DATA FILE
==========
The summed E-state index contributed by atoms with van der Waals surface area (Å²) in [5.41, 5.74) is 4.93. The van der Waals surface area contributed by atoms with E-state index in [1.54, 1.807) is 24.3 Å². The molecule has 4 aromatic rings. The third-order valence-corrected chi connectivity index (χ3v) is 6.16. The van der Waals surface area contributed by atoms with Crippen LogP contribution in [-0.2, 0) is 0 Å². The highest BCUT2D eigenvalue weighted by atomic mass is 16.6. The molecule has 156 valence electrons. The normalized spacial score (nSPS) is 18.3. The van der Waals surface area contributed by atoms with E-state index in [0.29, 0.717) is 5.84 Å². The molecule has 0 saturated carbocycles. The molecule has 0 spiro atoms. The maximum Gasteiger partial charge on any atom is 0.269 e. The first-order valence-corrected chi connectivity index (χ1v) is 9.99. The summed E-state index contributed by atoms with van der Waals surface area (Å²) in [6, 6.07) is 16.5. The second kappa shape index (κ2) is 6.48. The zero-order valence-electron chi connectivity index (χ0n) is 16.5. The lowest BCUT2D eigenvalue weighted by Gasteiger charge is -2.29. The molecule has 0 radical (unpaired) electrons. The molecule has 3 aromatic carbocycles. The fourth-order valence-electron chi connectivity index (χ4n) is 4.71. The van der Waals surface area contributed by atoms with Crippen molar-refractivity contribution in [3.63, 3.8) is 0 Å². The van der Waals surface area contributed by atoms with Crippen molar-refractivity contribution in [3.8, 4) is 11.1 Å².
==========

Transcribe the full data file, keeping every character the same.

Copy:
The summed E-state index contributed by atoms with van der Waals surface area (Å²) in [5.41, 5.74) is 4.93. The van der Waals surface area contributed by atoms with E-state index in [1.54, 1.807) is 24.3 Å². The molecule has 4 aromatic rings. The third-order valence-corrected chi connectivity index (χ3v) is 6.16. The van der Waals surface area contributed by atoms with Crippen LogP contribution in [-0.2, 0) is 0 Å². The highest BCUT2D eigenvalue weighted by atomic mass is 16.6. The molecule has 156 valence electrons. The normalized spacial score (nSPS) is 18.3. The van der Waals surface area contributed by atoms with E-state index in [0.29, 0.717) is 5.84 Å². The molecule has 0 saturated carbocycles. The molecule has 0 spiro atoms. The maximum Gasteiger partial charge on any atom is 0.269 e. The first-order valence-corrected chi connectivity index (χ1v) is 9.99. The summed E-state index contributed by atoms with van der Waals surface area (Å²) in [6, 6.07) is 16.5. The second kappa shape index (κ2) is 6.48. The zero-order valence-electron chi connectivity index (χ0n) is 16.5. The lowest BCUT2D eigenvalue weighted by Gasteiger charge is -2.29. The molecule has 0 radical (unpaired) electrons. The molecule has 3 aromatic carbocycles. The fourth-order valence-electron chi connectivity index (χ4n) is 4.71. The van der Waals surface area contributed by atoms with Crippen molar-refractivity contribution in [3.63, 3.8) is 0 Å². The van der Waals surface area contributed by atoms with Crippen molar-refractivity contribution in [3.8, 4) is 11.1 Å².